The National Board of Osteopathic Medical Examiners (NBOME) provides educational and assessment services to osteopathic physicians to ensure that they possess the knowledge and skills required for the delivery of high quality, safe care to their patients. NBOME sought to help its members satisfy new requirements for osteopathic continuous certification (OCC) from the American Osteopathic Association with a new initiative called OPAIM: Osteopathic Performance Assessment and Improvement Modules. At first, NBOME worked with independent programmers to develop the new modules individually to particular specifications. However, this approach proved costly, and as demand for its OPAIMs increased it become clear that a more flexible solution was needed.
NBOME approached Web Courseworks looking to overhaul its OPAIM program. NBOME leveraged CourseStage HEALTH’s newly developed MyPi platform to rebuild their two OPAIMs in the CourseStage system. Before, when NBOME’s instructional designers wanted to change an aspect of one of the modules they had to contact the developer of the software. Now NBOME staff can easily apply content changes themselves through MyPi’s admin panel, and even create new OPAIMs from scratch as their program expands. With CourseStage HEALTH, NBOME can offer its physicians a better performance improvement experience than was previously possible. MyPi provides learner-facing reporting in two graphically rich, user-friendly formats: a bar graph showing an at-a-glance summary of current performance and an infographic that provides detailed information on individual metrics and recommends relevant coursework. NBOME’s PI solution also lets learners create individual action plans and provides takeaway tools such as job aids to help learners implement interventions.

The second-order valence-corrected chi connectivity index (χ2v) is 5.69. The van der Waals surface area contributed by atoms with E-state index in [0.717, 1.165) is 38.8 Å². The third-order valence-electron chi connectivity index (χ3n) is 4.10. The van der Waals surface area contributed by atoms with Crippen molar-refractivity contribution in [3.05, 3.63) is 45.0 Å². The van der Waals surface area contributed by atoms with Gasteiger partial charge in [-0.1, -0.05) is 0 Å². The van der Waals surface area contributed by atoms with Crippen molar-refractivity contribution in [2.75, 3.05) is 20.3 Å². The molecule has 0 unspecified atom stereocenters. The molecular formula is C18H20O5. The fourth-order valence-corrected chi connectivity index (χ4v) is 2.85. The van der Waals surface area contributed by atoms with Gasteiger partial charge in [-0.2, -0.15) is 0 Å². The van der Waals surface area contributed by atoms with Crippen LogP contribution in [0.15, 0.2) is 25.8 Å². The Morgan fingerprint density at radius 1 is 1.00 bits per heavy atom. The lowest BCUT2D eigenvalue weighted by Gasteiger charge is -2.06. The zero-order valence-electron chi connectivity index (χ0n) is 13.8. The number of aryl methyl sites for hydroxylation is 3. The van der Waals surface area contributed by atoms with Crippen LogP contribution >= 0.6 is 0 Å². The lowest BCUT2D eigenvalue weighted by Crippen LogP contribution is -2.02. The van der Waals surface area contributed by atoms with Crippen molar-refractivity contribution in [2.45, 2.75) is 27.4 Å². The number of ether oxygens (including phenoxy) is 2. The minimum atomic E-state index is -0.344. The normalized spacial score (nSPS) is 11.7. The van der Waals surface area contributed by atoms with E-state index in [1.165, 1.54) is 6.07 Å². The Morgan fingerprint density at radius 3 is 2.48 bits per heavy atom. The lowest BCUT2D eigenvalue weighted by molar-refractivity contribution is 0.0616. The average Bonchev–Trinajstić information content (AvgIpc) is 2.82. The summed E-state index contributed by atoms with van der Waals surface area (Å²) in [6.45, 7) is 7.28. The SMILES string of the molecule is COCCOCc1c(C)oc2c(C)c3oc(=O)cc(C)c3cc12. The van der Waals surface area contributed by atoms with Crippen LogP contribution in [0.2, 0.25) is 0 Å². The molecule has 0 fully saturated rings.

As its OPAIM program continues to gather steam, NBOME is exploring the possibility of partnering with medical licensure boards to help its modules find new audiences. Sub-portals will allow NBOME to segment their LMS for participating specialty boards with “vanity” URLs, client-specific branding and user hierarchies so that local managers see only their own users.